I use the average of four valuation techniques. Two are forward looking, two are based on historical facts. I'll run through the calculation with XOM since it was one of my latest purchases.
Dividend Discount Model:
You can use google to learn about the theory if you want, I'm not going to get into that. However, it will tell me what the expected future dividend payouts are worth in today's dollars. Quite useful to an income investor such as myself. This is forward looking.
|Current Dividend. I used yahoo.com|
|5 Year Dividend Growth. I used fidelity.com|
|Input the first two values. I use a 10% discount rate with the exception of utilities and telecoms. This is a spreadsheet setup by JC at http://www.passive-income-pursuit.com/|
Discounted Cash Flow Model:
This valuation technique is also forward looking and can be used for all types of c-corps, not just dividend stocks. If a stock has EPS of X that is expected to grow Y% per year, what is it worth in today's dollars? DCF has an answer to that question. If you want more information about DCF, please google it. This post is going to be long enough as it is.
|EPS taken from yahoo.com|
|This number is derived from analysts expectations and taken from fidelity.com|
|Again I use a 10% discount rate. I used a free online calculator at the following website: http://moneychimp.com/articles/valuation/dcf.htm|
XOM did great with the DCF calculation. Again this is only one calculation. Let's not get too excited yet. $125.33
Most if not all value investors place at least some faith in the P/E ratio. It's a quick way to gauge a company's valuation. That's great and all, but just knowing the P/E ratio won't tell me much. Is a 15 p/e good for XOM? What about a 10 p/e? Well one way of answering that question is to see what the historical p/e for XOM typically is. If XOM has a historical p/e of 10, I would argue that when the current p/e is 10 it is fairly valued. Anything less than 10 is attractive, while anything over 10 could be considered be over valued.
The goal here is figure out an actual dollar amount. Saying "over valued" or "under valued" isn't good enough. I want to break it all down into one number.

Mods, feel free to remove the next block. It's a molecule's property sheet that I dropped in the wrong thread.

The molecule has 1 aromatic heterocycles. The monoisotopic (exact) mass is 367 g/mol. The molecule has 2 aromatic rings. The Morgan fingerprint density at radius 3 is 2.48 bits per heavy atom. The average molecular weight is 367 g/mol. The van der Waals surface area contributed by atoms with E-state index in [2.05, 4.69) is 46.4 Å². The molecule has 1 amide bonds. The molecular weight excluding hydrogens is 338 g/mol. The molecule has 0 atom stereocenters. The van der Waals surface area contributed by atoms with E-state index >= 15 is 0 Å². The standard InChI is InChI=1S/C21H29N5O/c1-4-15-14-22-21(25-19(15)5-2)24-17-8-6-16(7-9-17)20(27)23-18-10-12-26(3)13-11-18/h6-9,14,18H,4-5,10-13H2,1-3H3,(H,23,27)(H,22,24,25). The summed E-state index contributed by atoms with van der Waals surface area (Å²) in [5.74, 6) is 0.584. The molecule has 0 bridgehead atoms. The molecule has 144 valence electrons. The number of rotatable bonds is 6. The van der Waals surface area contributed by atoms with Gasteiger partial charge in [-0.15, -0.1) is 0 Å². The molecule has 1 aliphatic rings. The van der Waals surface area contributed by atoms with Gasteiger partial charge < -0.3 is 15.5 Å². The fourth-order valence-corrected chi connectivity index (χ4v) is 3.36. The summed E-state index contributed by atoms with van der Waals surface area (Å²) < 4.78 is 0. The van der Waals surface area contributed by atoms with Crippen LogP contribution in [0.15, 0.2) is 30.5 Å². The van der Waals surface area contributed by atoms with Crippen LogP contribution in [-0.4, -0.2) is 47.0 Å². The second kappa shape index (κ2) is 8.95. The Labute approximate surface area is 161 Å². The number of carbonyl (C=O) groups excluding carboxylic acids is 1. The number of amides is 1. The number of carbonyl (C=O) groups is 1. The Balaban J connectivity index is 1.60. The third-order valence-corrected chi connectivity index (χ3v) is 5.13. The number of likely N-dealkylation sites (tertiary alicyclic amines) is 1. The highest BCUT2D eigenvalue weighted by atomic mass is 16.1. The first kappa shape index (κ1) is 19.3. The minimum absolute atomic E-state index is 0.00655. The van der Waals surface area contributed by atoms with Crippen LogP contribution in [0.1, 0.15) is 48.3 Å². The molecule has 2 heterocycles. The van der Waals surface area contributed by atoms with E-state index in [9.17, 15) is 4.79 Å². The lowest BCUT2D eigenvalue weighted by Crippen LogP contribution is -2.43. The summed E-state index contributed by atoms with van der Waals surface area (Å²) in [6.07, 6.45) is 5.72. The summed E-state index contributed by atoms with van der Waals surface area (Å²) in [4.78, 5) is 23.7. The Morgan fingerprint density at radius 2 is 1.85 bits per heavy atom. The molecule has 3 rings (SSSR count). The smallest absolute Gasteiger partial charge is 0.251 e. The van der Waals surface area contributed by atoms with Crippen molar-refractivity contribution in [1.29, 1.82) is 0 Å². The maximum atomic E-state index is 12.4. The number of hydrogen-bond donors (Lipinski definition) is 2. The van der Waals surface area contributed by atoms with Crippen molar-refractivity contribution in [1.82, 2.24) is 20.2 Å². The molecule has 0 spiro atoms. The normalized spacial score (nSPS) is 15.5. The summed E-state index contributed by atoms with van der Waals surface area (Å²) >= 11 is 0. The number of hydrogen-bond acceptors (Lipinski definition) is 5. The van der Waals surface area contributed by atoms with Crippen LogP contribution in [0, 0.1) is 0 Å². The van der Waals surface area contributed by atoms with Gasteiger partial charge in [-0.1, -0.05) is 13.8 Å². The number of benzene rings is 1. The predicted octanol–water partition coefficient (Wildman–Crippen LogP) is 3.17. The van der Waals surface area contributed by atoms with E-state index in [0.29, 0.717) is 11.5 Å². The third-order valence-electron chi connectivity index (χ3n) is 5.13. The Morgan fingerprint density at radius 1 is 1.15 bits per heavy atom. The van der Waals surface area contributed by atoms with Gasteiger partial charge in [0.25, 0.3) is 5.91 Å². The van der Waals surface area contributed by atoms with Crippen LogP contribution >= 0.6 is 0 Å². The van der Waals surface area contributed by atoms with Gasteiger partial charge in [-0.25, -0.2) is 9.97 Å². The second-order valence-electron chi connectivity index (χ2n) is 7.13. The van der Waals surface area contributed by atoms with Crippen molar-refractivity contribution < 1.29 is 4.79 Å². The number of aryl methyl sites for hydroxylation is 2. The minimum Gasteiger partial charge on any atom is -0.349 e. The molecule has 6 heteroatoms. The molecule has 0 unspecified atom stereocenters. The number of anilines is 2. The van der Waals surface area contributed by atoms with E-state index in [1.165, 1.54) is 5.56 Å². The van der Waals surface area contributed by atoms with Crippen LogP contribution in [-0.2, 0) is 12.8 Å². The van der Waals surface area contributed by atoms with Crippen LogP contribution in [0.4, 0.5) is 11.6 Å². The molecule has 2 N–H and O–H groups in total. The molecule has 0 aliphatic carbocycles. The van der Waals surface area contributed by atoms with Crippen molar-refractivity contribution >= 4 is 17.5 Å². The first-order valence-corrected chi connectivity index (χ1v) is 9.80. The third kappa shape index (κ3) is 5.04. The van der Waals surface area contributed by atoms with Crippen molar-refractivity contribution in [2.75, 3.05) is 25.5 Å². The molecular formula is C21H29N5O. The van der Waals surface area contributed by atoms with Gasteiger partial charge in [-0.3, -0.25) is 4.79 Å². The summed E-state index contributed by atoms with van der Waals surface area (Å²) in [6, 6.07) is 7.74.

|XOM has a current EPS of 9.83 Taken from yahoo.com|
So if XOM had a P/E of 11.4 (historical average) I would consider it fairly valued. If it had a 11.4 P/E right now (based on the current EPS) it would be a $112.06 stock. Indeed XOM does look undervalued here. Now I have a number!
This method is very similar to the average p/e. Dividend stocks are often bought because they provide income! If the current yield is high, investors will snatch up shares. If XOM yielded 5% right now, everyone and their brother would be buying as much as they could. I know I would. XOM wouldn't stay at a 5% yield for very long. Think about that. It's a key driver, along with EPS and dividend growth, of why income stocks tend to appreciate in value over time. When a stock has a high yield it is worth more to an income investor.
So how do we know what a decent yield for XOM is? Average yield. I consider the average yield to be another indication of fair value, just like average p/e. If you can get in at the historical yield you are not over paying because XOM is an income instrument. Now we have to put it into a number.
|It is quite obvious that XOM normally offers a lower yield than it does today. An indication that it is under valued. This picture was taken from Morningstar.com|
|Current Dividend. I used yahoo.com|
Calculated FV for XOM Stock:
Take the average of the four calculations and you'll get $102.46. The last time I performed the calculation is was closer to 103. I bet the low current p/e dragged down the historical average a little, while the high current yield increase the historical yield a tiny bit since the last time I crunched the numbers. I only do them once per quarter, it is quite tedious.
These are the four methods I find most useful. The ones that fit my strategy as a hybrid income & value investor. I don't want to dwell on the past, yet I cannot predict the future. I find great comfort in the history of fantastic, proven companies. Can the streak continue? How accurate are analysts? I try to take all that into account.
This is not an exact science, and should be considered an estimate! Be aware that p/e's expand and compress over time. Be aware that interest rates might affect dividend stocks because they are income instruments. If I could get a 6-7% yield on bonds backed by the full faith of the US government, I'd have to think long and hard about buying an equity with a 2.8% yield. At 10%, bonds are a no-brainer. I like to use a 5 year period because it encompasses the great recession. Using a 10 year period might be a better historical comparison. Then again a business can change drastically over 10 years. There are other useful techniques. Some people use the graham number. I don't. It's up to you!